EDITORIAL - Fixing tax collection
An International Monetary Fund (IMF) official recently offered the Jamaican Government a useful perspective from which to approach its lagging tax-collection initiative.
Think of it, he suggested, as part of the administration's social-policy agenda. The more money the Government collects in taxes, not only will it find it easier to meet its fiscal obligations under its programme with the Fund, will also spend on social services and public infrastructure such as roads, schools, hospitals and clinics.
As a bit of an arithmetic equation, it is hardly likely that this equation is lost on the Simpson Miller administration, or, for that matter, any of its predecessors. It is just that Jamaican governments have been unable to internalise the concept and, thereby, execute it with energy and rigour.
The upshot is that while Jamaicans claim that the country is overtaxed - tax collection hovers at around 26 per cent of gross domestic product (GDP) - vast numbers of people who earn a lot pay little or nothing.
For instance, four years ago, Bruce Golding, then the island's prime minister, lamented the fact that, outside of pay-as-you-earn (PAYE), a mere 4,000 persons or so were on the tax rolls. He estimated that it should have been a quarter-million. Two years later, a private-sector analysis showed that of the 62,000 registered firms, only 10 per cent filed income-tax returns, and only 10 per cent actually paid taxes. Or, as Mr Golding starkly pointed out, one per cent of the firms accounted for 75 per cent of corporate taxes, of which he estimated 80 per cent was not paid. The delinquency rate for property taxes was estimated at 50 per cent.
One upshot of this state of affairs was last month's struggle by Peter Phillips, the finance minister, to close a J$2.25-billion gap in his Budget for this fiscal year.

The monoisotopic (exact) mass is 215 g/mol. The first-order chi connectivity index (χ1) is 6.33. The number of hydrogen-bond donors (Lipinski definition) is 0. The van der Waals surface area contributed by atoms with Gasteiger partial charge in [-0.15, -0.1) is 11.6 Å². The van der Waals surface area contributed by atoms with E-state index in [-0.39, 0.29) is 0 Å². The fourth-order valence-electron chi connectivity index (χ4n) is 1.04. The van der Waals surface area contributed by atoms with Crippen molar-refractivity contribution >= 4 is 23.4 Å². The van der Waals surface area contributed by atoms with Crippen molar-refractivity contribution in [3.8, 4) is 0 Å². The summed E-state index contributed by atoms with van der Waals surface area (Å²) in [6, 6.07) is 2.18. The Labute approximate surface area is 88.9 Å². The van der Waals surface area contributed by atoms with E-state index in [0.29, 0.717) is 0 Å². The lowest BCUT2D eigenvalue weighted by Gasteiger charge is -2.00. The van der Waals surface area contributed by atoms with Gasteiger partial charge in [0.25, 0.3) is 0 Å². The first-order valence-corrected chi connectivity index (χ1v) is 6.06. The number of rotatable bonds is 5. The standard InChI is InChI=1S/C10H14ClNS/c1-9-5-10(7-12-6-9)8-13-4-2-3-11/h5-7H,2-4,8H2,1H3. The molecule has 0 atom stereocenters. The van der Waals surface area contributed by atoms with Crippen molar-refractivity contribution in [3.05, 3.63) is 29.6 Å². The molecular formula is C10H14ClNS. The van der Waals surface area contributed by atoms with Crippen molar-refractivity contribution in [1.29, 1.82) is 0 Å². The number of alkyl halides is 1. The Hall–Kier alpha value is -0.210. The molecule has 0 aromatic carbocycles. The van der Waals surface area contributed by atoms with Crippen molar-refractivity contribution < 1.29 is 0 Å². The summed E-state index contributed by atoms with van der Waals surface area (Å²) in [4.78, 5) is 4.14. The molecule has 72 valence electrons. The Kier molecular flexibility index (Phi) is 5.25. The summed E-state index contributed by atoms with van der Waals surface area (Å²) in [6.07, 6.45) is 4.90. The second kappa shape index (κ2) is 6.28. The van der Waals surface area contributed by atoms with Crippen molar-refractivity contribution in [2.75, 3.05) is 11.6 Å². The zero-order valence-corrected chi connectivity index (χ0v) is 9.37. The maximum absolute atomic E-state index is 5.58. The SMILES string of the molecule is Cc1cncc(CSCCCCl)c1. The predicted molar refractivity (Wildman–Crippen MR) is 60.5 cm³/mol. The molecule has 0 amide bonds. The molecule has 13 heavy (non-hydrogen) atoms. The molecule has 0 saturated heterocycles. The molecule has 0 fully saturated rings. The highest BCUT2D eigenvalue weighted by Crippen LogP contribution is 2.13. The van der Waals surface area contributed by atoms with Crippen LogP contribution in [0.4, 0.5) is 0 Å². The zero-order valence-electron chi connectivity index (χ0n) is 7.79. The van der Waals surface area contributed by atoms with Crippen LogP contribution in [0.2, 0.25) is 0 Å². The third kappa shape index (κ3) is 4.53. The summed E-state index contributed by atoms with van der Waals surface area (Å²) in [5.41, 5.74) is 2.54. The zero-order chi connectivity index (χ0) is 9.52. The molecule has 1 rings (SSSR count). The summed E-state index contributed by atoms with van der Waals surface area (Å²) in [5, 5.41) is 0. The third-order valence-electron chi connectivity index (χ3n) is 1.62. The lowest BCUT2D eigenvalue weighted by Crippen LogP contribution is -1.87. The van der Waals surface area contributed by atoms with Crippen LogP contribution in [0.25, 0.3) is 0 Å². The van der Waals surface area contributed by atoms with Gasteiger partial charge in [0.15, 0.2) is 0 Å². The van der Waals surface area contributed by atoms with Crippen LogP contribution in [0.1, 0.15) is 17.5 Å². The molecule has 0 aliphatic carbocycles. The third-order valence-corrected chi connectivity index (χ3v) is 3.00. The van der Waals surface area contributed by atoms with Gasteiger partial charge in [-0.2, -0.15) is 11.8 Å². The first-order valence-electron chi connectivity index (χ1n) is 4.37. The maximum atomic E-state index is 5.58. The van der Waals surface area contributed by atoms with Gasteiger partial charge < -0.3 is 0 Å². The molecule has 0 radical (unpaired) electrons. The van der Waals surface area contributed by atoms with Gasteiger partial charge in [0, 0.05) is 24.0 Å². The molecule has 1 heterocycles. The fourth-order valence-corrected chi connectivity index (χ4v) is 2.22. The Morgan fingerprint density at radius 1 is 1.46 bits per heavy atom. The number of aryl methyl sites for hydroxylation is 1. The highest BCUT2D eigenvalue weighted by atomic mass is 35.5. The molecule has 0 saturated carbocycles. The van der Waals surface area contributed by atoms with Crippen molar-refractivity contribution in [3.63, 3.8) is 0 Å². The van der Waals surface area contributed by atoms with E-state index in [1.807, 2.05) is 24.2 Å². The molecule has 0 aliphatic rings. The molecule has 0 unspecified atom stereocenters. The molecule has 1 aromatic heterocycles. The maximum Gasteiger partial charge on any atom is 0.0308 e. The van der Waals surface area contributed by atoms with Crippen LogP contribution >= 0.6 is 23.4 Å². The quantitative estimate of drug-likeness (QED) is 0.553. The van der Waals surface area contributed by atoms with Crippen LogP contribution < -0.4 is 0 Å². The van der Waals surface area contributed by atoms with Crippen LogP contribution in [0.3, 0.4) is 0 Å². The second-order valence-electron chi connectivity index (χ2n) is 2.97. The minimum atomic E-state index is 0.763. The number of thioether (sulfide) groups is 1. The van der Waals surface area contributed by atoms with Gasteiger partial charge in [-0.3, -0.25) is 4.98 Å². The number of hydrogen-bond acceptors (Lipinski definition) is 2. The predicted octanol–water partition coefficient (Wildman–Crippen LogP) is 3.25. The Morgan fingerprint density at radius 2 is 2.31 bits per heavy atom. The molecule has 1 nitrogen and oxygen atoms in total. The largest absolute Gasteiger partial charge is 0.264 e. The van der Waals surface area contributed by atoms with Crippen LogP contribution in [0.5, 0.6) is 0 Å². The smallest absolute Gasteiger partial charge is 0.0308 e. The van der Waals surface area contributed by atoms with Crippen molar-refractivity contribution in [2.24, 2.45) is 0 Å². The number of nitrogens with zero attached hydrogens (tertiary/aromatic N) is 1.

CHANGING TAXATION CULTURE
Things may have improved since Mr Golding's time - although the authorities have not been particularly open with their data. The Government, however, should it grasp the moment, is in a far better circumstance than before to change the culture towards taxation.
We sense a deepening appreciation of reforms being insisted on by the IMF, including the overhaul of its tax arrangements, which offer Jamaica its best chance of recovery from its economic crisis. Two things are important in this respect. One is last year's law to create Tax Administration Jamaica as a semi-autonomous tax-collection agency, with relatively wide powers to its leadership. The second is that subject to a potential final appeal, the legal restraint on appointing a leader to this agency is nearing its end.
The last point is important, for while the policy stance of the finance minister is important, the day-to-day culture of the agency will be shaped, to a large degree, by who heads it.
It is important, therefore, that the appointee be not only technically competent, but has the personality and stature that adds to the profile and authority of the agency and the will to go after tax evaders. That person should be deemed of equivalent status to, say, the governor of the central bank and be compensated likewise.
In that regard, we disagree that the commissioner general can only be a citizen of Jamaica, instead of allowing for recruitment of the best person for the job - of whatever citizenship.
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